Many of us in the US grew up with some exposure to Henry Wadsworth Longfellow – his poems “Song of Hiawatha” and “The Village Blacksmith” were taught in elementary school. Our exposure to his poetry was so consistent that I automatically consider Longfellow “my” poet.
Which is why (forgive the bad grammar) I am surprised that I didn’t know that the lyrics to the carol “I Heard the Bells on Christmas Day” are actually the word of Longfellow’s poem “Christmas Bells.” As explained on the New England Historical Society’s web site, Longfellow had recently lost his wife in a fire, and the poet’s son Charley, a Union soldier, had been wounded in the Civil War. I’ve always been struck by the honesty and emotion in this carol; the sentiment is profoundly relevant today.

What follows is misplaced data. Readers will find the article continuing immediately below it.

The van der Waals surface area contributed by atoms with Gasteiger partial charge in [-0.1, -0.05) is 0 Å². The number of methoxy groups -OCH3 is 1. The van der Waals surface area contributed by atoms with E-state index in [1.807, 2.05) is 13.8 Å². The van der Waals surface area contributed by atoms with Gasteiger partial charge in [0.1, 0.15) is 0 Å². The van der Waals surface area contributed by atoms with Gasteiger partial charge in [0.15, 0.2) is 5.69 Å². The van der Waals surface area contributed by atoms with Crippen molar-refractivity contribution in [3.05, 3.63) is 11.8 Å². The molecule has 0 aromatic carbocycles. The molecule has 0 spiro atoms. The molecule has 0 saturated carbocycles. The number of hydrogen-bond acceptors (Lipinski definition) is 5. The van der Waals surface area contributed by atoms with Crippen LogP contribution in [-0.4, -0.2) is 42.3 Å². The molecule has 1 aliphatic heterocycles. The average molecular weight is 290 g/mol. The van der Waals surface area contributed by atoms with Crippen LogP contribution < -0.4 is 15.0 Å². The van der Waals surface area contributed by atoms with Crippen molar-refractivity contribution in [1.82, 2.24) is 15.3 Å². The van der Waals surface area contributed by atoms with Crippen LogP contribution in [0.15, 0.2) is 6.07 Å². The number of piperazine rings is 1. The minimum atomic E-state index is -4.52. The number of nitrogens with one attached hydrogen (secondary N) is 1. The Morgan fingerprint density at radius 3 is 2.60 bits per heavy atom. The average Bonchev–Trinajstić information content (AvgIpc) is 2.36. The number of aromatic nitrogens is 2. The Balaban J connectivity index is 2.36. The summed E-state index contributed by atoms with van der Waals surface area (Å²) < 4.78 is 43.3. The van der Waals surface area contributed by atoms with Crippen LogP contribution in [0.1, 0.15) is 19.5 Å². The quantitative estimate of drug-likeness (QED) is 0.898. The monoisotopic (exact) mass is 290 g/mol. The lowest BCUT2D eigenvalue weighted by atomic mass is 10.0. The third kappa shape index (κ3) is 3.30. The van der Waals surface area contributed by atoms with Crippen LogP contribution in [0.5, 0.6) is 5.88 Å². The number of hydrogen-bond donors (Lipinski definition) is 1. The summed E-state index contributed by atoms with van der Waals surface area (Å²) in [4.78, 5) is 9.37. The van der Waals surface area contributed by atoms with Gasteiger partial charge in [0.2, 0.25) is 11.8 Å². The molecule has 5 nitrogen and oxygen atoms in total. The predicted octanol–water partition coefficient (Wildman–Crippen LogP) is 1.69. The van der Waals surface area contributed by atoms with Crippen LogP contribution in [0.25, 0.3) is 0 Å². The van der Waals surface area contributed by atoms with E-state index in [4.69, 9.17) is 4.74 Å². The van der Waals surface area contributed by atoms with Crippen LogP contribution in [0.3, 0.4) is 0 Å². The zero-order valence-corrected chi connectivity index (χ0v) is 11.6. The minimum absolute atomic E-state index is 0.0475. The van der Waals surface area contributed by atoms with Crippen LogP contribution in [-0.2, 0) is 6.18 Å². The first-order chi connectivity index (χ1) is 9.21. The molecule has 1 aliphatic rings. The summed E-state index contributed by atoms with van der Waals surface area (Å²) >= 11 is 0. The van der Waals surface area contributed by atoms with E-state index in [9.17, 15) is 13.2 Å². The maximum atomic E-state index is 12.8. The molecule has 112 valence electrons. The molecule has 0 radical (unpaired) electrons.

Merry Christmas, everyone; here is the poem, which you can also read on Public Domain Poetry:
I heard the bells on Christmas Day
Their old, familiar carols play,
And thought how, as the day had come,
Till, ringing, singing on its way,
Then from each black, accursed mouth
It was as if an earthquake rent
And in despair I bowed my head;
Then pealed the bells more loud and deep: